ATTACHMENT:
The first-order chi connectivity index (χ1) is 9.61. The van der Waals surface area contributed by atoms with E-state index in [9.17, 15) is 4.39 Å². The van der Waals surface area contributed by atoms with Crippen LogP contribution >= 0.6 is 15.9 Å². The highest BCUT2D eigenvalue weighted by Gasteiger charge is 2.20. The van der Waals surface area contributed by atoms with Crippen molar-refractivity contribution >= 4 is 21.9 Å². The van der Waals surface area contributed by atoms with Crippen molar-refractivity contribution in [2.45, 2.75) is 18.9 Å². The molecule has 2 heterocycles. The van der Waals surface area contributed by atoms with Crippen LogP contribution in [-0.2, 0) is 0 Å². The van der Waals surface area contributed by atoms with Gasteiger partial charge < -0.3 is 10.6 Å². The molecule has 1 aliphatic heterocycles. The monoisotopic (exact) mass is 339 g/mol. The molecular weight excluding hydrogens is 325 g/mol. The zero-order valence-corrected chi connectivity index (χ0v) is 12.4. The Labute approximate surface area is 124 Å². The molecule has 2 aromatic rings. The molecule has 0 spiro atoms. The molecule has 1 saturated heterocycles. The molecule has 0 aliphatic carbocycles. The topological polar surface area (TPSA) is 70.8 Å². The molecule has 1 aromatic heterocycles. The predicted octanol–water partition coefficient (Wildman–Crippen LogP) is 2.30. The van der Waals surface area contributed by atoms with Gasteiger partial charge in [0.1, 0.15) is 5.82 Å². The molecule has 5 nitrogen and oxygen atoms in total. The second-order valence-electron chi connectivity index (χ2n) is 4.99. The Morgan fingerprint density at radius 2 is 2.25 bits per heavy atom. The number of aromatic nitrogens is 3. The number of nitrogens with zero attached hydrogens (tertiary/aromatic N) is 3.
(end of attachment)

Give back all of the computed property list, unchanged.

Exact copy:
The first-order chi connectivity index (χ1) is 9.61. The van der Waals surface area contributed by atoms with E-state index in [9.17, 15) is 4.39 Å². The van der Waals surface area contributed by atoms with Crippen LogP contribution >= 0.6 is 15.9 Å². The highest BCUT2D eigenvalue weighted by Gasteiger charge is 2.20. The van der Waals surface area contributed by atoms with Crippen molar-refractivity contribution >= 4 is 21.9 Å². The van der Waals surface area contributed by atoms with Crippen molar-refractivity contribution in [2.45, 2.75) is 18.9 Å². The molecule has 2 heterocycles. The van der Waals surface area contributed by atoms with Crippen LogP contribution in [-0.2, 0) is 0 Å². The van der Waals surface area contributed by atoms with Gasteiger partial charge < -0.3 is 10.6 Å². The molecule has 1 aliphatic heterocycles. The monoisotopic (exact) mass is 339 g/mol. The molecular weight excluding hydrogens is 325 g/mol. The zero-order valence-corrected chi connectivity index (χ0v) is 12.4. The Labute approximate surface area is 124 Å². The molecule has 2 aromatic rings. The molecule has 0 spiro atoms. The molecule has 1 saturated heterocycles. The molecule has 0 aliphatic carbocycles. The topological polar surface area (TPSA) is 70.8 Å². The molecule has 1 aromatic heterocycles. The predicted octanol–water partition coefficient (Wildman–Crippen LogP) is 2.30. The van der Waals surface area contributed by atoms with Gasteiger partial charge in [0.1, 0.15) is 5.82 Å². The molecule has 5 nitrogen and oxygen atoms in total. The second-order valence-electron chi connectivity index (χ2n) is 4.99. The Morgan fingerprint density at radius 2 is 2.25 bits per heavy atom. The number of aromatic nitrogens is 3. The number of nitrogens with zero attached hydrogens (tertiary/aromatic N) is 3.